Summer 2008

The Moviegoer as Spelunker

Robert Smithson’s underground cinema

Colby Chamberlain

Godard may be right that a movie needs only a girl and a gun, but a movie theater’s requirements are significantly more complicated: sound-proofed projection booth, aluminized screen, rows of strategically staggered chairs, syrupy concessions, adjacent restrooms, and, of course, a dark, cavernous space. It’s a daunting checklist, but in a 1971 sketch the artist Robert Smithson proposed that a converted cave or abandoned mine might pass muster. His drawings are hasty (and his spelling dubious), but, popcorn aside, the necessary trappings are all there: “The projection booth would be made out of crude timbers, the screen carved out of a rock wall and painted white, the seats could be boulders,” he wrote in an essay of the same year. “It would be a truly ‘underground’ cinema.”

Robert Smithson, Towards the Development of a Cinema Cavern, 1971. Copyright Estate of Robert Smithson / licensed by VAGA. Courtesy James Cohan Gallery, New York.

Cordoning off “underground” in scare quotes, Smithson winked at the break between his own geologic frame of reference and the word’s entrenched cultural connotations. In the years preceding Smithson’s sketch, “underground” had gone from an occasional shorthand for peripheral political and aesthetic movements to a proper (if penniless) market niche. In 1967, counterculture presses from New York to as far away as Australia organized officially as the Underground Press Syndicate to share and distribute their content globally. For cinema, Stan VanDerBeek was first to apply “underground” to a generation of experimental filmmakers—Ken Jacobs, Robert Breer, Stan Brakhage, and others—knit into the collective business ventures of Jonas Mekas, whose Film-Makers’ Coop and Film-Makers’ Cinematheque became the principal commercial structures for distributing and screening their work. Aided and abetted by Andy Warhol’s 1963 move into film and by the ballyhooed pseudo-obscenity of Jack Smith’s Flaming Creatures, the underground marquee attracted a mixed bag of popular attention and prurient curiosity. Time, Newsweek, and other decidedly surface-dwelling presses duly dispatched journalist-spelunkers to cover the dangerous-seeming, ludicrous-sounding goings-on of Lower Manhattan’s makeshift theaters. In 1965, a Life columnist reported:

The other night I infiltrated a crowd of 350 cultivated New York sophisticates who were squeezed into a dark cellar staring at a wrinkled bedsheet. The occasion was the world premiere of Harlot, yet another of the rash of “underground movies” which have become the current passion of New York’s avant garde. Word of the esthetic uproar the underground movie craze has stirred up for the past year had finally reached us out in Hollywood, and I had come east to see if my hometown film industry has anything to worry about. I think we do: if a bunch of intelligent people will spend two solid hours and $2.50 apiece to see a single, grainy, wobbly shot of a man dressed up as Jean Harlow eating a banana (that’s what we saw in the cellar), then the movie business must be in worse shape than anyone has any idea.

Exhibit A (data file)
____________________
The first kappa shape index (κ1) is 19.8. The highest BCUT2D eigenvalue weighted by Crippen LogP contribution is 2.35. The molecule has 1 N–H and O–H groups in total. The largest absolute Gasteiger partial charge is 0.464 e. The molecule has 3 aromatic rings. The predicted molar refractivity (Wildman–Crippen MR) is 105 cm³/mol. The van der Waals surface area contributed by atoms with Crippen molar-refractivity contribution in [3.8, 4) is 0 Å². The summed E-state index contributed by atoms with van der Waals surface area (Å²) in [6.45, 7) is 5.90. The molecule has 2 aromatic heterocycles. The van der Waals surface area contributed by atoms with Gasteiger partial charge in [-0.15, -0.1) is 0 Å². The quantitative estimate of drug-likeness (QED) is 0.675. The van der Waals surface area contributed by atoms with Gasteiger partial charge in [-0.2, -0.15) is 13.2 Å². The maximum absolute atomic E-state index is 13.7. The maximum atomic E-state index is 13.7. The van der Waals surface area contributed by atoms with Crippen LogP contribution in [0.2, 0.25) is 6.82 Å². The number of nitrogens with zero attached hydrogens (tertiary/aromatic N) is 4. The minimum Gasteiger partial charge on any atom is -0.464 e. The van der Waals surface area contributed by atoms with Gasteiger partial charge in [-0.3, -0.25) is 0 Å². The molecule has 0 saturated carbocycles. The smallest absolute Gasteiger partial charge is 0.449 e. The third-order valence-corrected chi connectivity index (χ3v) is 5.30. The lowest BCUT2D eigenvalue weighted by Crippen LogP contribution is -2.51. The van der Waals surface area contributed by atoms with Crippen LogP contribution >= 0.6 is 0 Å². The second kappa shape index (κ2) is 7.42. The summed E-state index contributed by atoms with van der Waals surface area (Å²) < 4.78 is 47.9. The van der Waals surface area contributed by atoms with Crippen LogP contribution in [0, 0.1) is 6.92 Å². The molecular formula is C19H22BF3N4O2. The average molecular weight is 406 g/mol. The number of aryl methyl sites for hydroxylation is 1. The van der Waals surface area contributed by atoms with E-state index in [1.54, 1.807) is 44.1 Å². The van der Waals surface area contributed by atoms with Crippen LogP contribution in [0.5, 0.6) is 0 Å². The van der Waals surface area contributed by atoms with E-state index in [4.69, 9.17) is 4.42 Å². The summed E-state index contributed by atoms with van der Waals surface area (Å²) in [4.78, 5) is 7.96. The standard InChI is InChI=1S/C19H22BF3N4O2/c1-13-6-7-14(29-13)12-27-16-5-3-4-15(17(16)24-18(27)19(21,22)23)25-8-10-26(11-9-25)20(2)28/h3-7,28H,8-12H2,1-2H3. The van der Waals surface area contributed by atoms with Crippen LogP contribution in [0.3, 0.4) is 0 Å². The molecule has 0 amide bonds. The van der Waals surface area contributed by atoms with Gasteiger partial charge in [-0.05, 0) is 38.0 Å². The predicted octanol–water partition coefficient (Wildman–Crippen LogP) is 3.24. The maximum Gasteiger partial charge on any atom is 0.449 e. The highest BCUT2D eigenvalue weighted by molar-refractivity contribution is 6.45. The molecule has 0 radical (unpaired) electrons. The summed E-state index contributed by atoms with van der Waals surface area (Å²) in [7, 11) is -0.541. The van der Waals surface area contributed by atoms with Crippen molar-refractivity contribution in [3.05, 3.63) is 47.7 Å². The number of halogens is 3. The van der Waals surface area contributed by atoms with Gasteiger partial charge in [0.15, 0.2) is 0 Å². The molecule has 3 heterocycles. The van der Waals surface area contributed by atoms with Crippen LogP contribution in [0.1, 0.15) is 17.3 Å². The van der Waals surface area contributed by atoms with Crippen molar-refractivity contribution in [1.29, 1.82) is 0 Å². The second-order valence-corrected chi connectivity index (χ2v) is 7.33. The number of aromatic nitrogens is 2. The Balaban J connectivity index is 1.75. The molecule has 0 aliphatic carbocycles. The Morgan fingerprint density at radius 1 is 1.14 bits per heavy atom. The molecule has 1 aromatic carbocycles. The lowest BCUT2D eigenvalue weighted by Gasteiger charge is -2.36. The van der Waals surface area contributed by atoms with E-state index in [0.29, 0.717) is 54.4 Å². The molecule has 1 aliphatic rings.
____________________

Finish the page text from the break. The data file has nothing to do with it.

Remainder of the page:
But however much the term has concreted around his community of filmmakers, VanDerBeek was not, in fact, the first to advance the notion of an underground film. That particular distinction goes to the painter and critic Manny Farber, who coined the term in 1957 in praise of Howard Hawks, Val Lewton, and other directors of 1930s and ‘40s action flicks. To Farber, these filmmakers were unsung masters, working shrewdly and nimbly within shoestring budgets and strict genre conventions. (Farber’s reconfigured filmmakers’ pantheon corresponds closely to that of Cahiers du Cinema, then the organ of the French New Wave). His rationale for labeling these directors “underground” was twofold: First, their works were primarily screened in decrepit “outcast theaters.” Second, and more significantly, these directors exercised their intelligence below the narrative arc, “far within,” as Farber put it, “the earthworks of the story.”

Smithson seems to have shared Farber’s indifference to the surface elements of a film. “All those ‘characters’ carrying out dumb tasks,” he complained. “Actors doing exciting things. It’s enough to put one into a permanent coma.” This semi-comatose spectator suggests a peculiar inspiration to the Cinema Cavern: At the edge of his sketch is a magazine clipping of a figure proceeding down a narrow tunnel; the “movie goer as spelunker” Smithson labels him. Imagine that the Cinema Cavern is just to the left. The spelunker enters, and settles onto a boulder. A single film, Smithson’s “The Making of Cinema Cavern,” plays on a continuous loop. “Among the flickering shadows,” predicts Smithson, “his perception would take on a kind of sluggishness.” With time, the frames muddy into abstractions, and the spelunker “would not be watching films, but rather experiencing blurs of many shades.” Still he gazes from the rocks, captivated by the shapes flickering across the stone: Smithson’s theater collapses into Plato’s Cave. … Or perhaps our spelunker steers right, and errantly barges into the speakeasy theater that French police recently discovered beneath the sixteenth arrondissement of Paris. According to a 2004 Guardian article, the well-accoutered illicit establishment included carved balconies, working phones, a generously stocked bar, and a cache of truly “underground” cinema: 1950s film noir.

Colby Chamberlain is managing editor of Cabinet.

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